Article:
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Thoughts on gatekeeping

What about the traditional role of GP's as gatekeepers. Dr Johanna Reilly discusses how this fits into the knowledge work paradigm.
A castle gate
© University of York/HYMS

The word ‘gatekeeping’ is often used to define part of the GP role but how do we see this?

It could be quite a negative part of our job, with the implication being it is about cost saving and keeping people away from specialist care. We can see gatekeeping differently however as a way not to ration care but to provide patients with the best care needed at the time for them.

When someone presents to primary care the probability of serious disease is low and therefore the potential to harm, by over-medicalising and over investigating is high1. By using expert generalism to see people in a holistic way we are able to hold people in the community who do not require specialist care and prevent iatrogenic harm. We know that for every symptom a person presents to a doctor with there is a social and relational context that is part of and contributes to their illness experience at that time. Often the most difficult presentations to deal with are people with ​persisting physical symptoms or distress where no biomedical/pathological explanation can be identified. We will return to these concepts more later but disentangling these tricky problems is where we need expert generalist practice.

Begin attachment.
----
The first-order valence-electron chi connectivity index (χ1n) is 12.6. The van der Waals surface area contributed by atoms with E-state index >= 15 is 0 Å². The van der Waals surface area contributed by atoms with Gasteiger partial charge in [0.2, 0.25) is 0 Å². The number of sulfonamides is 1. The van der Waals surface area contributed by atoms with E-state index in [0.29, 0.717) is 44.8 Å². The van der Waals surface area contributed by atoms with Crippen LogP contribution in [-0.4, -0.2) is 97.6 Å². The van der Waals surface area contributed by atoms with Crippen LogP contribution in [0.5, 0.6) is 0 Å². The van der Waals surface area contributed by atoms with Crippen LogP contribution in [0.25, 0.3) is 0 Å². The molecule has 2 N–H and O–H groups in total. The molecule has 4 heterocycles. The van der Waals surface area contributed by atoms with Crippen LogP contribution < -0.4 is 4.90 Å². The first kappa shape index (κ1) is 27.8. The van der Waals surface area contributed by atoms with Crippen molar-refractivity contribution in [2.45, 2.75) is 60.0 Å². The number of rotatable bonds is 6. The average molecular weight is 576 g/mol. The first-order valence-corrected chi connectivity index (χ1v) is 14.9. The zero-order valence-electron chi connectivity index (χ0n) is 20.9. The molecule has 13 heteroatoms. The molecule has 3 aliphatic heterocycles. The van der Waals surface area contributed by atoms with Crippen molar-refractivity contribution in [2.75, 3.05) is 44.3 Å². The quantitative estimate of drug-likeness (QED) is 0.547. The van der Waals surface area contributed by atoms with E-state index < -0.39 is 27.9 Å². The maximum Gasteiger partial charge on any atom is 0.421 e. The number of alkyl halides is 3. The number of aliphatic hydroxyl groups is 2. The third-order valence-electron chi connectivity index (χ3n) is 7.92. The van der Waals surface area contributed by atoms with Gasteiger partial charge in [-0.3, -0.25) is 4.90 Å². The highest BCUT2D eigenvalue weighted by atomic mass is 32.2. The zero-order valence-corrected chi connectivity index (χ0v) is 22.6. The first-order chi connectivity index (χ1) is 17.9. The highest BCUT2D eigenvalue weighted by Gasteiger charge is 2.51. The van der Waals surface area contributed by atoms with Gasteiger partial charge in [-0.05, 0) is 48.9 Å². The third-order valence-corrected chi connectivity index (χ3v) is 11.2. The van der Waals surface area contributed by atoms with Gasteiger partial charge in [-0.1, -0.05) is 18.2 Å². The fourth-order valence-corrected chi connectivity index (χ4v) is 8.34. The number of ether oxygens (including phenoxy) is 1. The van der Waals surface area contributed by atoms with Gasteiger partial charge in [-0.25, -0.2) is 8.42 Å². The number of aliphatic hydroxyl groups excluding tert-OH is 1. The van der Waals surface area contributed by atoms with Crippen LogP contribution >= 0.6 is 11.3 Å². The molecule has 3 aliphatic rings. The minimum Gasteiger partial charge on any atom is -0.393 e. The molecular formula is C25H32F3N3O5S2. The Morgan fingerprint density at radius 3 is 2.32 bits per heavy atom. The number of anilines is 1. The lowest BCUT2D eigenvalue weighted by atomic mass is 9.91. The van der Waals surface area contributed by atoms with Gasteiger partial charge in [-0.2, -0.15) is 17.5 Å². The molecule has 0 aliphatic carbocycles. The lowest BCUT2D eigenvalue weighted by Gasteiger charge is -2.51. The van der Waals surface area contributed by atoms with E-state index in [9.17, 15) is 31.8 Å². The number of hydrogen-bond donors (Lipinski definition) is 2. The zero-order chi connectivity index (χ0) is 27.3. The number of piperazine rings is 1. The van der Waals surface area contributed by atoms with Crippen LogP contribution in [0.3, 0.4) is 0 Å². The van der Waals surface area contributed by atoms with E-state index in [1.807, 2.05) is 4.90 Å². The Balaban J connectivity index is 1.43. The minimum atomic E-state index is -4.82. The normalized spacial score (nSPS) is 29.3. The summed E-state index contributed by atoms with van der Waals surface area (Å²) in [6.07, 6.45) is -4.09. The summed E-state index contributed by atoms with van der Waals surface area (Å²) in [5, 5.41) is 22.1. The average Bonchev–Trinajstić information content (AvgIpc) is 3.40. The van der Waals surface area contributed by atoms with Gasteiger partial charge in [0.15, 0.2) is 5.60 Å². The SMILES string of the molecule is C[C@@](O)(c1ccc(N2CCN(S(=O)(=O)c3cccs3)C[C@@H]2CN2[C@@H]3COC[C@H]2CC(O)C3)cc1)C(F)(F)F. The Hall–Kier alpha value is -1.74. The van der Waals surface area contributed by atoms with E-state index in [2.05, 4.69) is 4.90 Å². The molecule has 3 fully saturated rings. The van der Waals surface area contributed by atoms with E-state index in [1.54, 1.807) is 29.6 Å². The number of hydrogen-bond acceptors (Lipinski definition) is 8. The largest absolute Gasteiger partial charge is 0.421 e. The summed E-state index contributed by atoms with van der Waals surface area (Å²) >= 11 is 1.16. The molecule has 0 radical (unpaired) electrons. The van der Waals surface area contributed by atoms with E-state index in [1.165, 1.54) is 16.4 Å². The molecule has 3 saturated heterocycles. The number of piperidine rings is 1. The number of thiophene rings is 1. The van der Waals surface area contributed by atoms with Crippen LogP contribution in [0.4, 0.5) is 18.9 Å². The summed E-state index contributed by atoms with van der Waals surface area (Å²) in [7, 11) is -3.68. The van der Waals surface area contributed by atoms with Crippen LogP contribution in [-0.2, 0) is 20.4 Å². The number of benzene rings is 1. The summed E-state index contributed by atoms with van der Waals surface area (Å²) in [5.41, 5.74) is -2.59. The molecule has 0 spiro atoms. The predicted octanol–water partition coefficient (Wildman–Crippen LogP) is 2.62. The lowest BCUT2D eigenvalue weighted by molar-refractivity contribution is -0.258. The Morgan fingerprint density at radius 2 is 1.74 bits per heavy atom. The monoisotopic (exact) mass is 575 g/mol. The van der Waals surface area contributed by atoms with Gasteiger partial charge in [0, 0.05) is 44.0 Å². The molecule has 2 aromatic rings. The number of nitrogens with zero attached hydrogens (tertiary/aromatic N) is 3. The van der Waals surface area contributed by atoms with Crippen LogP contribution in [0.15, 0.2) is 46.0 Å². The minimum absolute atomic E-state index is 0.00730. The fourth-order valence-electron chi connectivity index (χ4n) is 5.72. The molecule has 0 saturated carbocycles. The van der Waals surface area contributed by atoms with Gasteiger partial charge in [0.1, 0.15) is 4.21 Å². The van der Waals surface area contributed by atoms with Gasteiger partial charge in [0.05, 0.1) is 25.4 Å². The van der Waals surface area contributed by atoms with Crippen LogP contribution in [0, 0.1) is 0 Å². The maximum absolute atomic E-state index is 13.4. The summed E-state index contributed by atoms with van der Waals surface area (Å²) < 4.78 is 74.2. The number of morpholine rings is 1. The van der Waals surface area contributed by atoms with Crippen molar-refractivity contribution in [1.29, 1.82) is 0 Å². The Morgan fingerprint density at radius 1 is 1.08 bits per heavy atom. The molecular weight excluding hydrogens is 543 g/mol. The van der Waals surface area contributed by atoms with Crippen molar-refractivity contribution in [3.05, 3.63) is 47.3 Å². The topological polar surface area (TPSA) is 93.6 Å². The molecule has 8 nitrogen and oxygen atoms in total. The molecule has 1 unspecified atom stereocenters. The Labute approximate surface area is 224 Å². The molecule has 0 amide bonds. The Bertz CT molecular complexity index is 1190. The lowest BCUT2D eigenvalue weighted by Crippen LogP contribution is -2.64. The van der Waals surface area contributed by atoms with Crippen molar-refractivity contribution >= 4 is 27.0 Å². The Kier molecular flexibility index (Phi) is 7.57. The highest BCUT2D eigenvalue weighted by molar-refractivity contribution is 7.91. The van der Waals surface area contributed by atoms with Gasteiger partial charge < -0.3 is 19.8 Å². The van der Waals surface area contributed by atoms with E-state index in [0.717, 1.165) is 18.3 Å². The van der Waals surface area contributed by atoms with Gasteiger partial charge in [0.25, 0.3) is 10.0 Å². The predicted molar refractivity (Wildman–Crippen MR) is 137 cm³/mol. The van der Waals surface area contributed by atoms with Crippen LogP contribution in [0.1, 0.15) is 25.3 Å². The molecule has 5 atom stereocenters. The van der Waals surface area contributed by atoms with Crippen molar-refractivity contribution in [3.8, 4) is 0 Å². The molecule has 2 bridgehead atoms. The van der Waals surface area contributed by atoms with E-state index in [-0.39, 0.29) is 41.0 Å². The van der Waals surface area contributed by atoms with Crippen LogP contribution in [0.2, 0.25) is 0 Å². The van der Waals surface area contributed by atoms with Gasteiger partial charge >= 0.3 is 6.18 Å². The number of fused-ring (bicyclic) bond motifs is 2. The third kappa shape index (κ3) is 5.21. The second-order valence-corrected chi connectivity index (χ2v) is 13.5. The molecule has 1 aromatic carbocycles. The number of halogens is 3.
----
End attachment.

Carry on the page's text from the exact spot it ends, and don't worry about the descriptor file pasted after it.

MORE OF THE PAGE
How do you see your role in gatekeeping? Do you feel uncomfortable with this part of our job?


  1. Van Dijk, W., Faber, M. J., Tanke, M. A. C., Jeurissen, P. P. T., & Westert, G. P. (2016). Medicalisation and Overdiagnosis: What Society Does to Medicine. International Journal of Health Policy and Management, 5(11), 619–622.
© University of York/HYMS
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